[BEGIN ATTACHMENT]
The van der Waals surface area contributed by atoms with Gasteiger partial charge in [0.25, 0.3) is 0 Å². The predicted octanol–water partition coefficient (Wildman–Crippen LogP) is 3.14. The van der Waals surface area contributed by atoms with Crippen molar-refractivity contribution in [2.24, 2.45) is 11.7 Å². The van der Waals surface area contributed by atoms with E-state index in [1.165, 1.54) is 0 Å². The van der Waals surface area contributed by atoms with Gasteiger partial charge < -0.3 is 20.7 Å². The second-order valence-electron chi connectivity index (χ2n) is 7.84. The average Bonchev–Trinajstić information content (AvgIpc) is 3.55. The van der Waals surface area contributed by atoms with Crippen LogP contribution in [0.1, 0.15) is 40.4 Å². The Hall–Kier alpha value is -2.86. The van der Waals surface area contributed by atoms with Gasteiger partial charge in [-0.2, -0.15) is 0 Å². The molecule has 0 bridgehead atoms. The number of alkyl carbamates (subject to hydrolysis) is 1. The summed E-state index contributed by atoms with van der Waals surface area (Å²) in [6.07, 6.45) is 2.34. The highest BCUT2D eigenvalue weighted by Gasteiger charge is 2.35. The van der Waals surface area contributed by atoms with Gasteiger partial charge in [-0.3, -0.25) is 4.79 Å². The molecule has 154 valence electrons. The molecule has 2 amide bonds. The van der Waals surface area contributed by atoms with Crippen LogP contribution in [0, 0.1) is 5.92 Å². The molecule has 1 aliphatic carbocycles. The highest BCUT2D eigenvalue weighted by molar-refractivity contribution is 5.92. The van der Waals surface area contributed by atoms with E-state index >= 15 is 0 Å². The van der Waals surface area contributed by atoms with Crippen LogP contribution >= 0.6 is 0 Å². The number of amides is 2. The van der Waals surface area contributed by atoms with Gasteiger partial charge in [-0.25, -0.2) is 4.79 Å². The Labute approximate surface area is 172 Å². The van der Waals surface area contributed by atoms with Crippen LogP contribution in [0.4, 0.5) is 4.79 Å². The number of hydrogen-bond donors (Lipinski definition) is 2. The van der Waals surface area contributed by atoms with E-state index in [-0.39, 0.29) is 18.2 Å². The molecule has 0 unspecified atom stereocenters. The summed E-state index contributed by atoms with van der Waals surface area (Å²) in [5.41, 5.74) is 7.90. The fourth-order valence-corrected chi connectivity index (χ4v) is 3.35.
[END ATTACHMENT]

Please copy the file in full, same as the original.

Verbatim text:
The van der Waals surface area contributed by atoms with Gasteiger partial charge in [0.25, 0.3) is 0 Å². The predicted octanol–water partition coefficient (Wildman–Crippen LogP) is 3.14. The van der Waals surface area contributed by atoms with Crippen molar-refractivity contribution in [2.24, 2.45) is 11.7 Å². The van der Waals surface area contributed by atoms with E-state index in [1.165, 1.54) is 0 Å². The van der Waals surface area contributed by atoms with Gasteiger partial charge < -0.3 is 20.7 Å². The second-order valence-electron chi connectivity index (χ2n) is 7.84. The average Bonchev–Trinajstić information content (AvgIpc) is 3.55. The van der Waals surface area contributed by atoms with Crippen LogP contribution in [0.1, 0.15) is 40.4 Å². The Hall–Kier alpha value is -2.86. The van der Waals surface area contributed by atoms with Gasteiger partial charge in [-0.2, -0.15) is 0 Å². The molecule has 0 bridgehead atoms. The number of alkyl carbamates (subject to hydrolysis) is 1. The summed E-state index contributed by atoms with van der Waals surface area (Å²) in [6.07, 6.45) is 2.34. The highest BCUT2D eigenvalue weighted by Gasteiger charge is 2.35. The van der Waals surface area contributed by atoms with Gasteiger partial charge in [-0.3, -0.25) is 4.79 Å². The molecule has 154 valence electrons. The molecule has 2 amide bonds. The van der Waals surface area contributed by atoms with Crippen LogP contribution in [0, 0.1) is 5.92 Å². The molecule has 1 aliphatic carbocycles. The highest BCUT2D eigenvalue weighted by molar-refractivity contribution is 5.92. The van der Waals surface area contributed by atoms with E-state index >= 15 is 0 Å². The van der Waals surface area contributed by atoms with Crippen LogP contribution >= 0.6 is 0 Å². The number of amides is 2. The van der Waals surface area contributed by atoms with Gasteiger partial charge in [-0.25, -0.2) is 4.79 Å². The Labute approximate surface area is 172 Å². The van der Waals surface area contributed by atoms with Crippen LogP contribution in [0.4, 0.5) is 4.79 Å². The number of hydrogen-bond donors (Lipinski definition) is 2. The van der Waals surface area contributed by atoms with E-state index in [-0.39, 0.29) is 18.2 Å². The molecule has 0 unspecified atom stereocenters. The summed E-state index contributed by atoms with van der Waals surface area (Å²) in [5.41, 5.74) is 7.90. The fourth-order valence-corrected chi connectivity index (χ4v) is 3.35.